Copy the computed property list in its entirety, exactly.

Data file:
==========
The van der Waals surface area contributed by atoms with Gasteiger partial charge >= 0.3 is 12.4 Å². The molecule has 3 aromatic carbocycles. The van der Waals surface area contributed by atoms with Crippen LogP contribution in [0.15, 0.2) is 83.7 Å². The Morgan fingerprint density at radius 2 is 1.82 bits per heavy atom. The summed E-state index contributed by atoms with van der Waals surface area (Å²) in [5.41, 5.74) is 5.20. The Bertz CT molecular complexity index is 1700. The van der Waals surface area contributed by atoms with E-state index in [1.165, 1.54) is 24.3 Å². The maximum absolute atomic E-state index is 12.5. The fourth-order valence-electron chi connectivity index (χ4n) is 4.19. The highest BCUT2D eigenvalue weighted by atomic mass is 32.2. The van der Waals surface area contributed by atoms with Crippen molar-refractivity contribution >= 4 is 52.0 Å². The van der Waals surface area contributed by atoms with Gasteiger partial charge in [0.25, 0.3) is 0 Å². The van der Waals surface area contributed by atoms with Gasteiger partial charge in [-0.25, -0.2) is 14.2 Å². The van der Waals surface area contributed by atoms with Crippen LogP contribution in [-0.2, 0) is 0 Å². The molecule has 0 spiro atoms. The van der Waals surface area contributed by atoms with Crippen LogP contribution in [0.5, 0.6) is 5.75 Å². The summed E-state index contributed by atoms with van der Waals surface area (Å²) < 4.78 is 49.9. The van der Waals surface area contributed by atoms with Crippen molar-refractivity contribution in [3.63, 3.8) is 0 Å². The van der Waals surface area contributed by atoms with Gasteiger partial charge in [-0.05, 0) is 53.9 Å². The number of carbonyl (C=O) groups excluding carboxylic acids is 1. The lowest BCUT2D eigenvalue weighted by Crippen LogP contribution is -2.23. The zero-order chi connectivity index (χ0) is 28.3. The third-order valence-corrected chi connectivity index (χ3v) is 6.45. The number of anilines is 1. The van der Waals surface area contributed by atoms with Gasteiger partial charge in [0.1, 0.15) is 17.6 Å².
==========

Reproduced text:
The van der Waals surface area contributed by atoms with Gasteiger partial charge >= 0.3 is 12.4 Å². The molecule has 3 aromatic carbocycles. The van der Waals surface area contributed by atoms with Crippen LogP contribution in [0.15, 0.2) is 83.7 Å². The Morgan fingerprint density at radius 2 is 1.82 bits per heavy atom. The summed E-state index contributed by atoms with van der Waals surface area (Å²) in [5.41, 5.74) is 5.20. The Bertz CT molecular complexity index is 1700. The van der Waals surface area contributed by atoms with E-state index in [1.165, 1.54) is 24.3 Å². The maximum absolute atomic E-state index is 12.5. The fourth-order valence-electron chi connectivity index (χ4n) is 4.19. The highest BCUT2D eigenvalue weighted by atomic mass is 32.2. The van der Waals surface area contributed by atoms with Crippen molar-refractivity contribution >= 4 is 52.0 Å². The van der Waals surface area contributed by atoms with Gasteiger partial charge in [0.25, 0.3) is 0 Å². The van der Waals surface area contributed by atoms with Gasteiger partial charge in [-0.25, -0.2) is 14.2 Å². The van der Waals surface area contributed by atoms with Crippen LogP contribution in [-0.2, 0) is 0 Å². The molecule has 0 spiro atoms. The van der Waals surface area contributed by atoms with Crippen LogP contribution in [0.5, 0.6) is 5.75 Å². The summed E-state index contributed by atoms with van der Waals surface area (Å²) < 4.78 is 49.9. The van der Waals surface area contributed by atoms with Crippen molar-refractivity contribution in [3.63, 3.8) is 0 Å². The van der Waals surface area contributed by atoms with Gasteiger partial charge in [-0.05, 0) is 53.9 Å². The number of carbonyl (C=O) groups excluding carboxylic acids is 1. The lowest BCUT2D eigenvalue weighted by Crippen LogP contribution is -2.23. The zero-order chi connectivity index (χ0) is 28.3. The third-order valence-corrected chi connectivity index (χ3v) is 6.45. The number of anilines is 1. The van der Waals surface area contributed by atoms with Gasteiger partial charge in [0.1, 0.15) is 17.6 Å².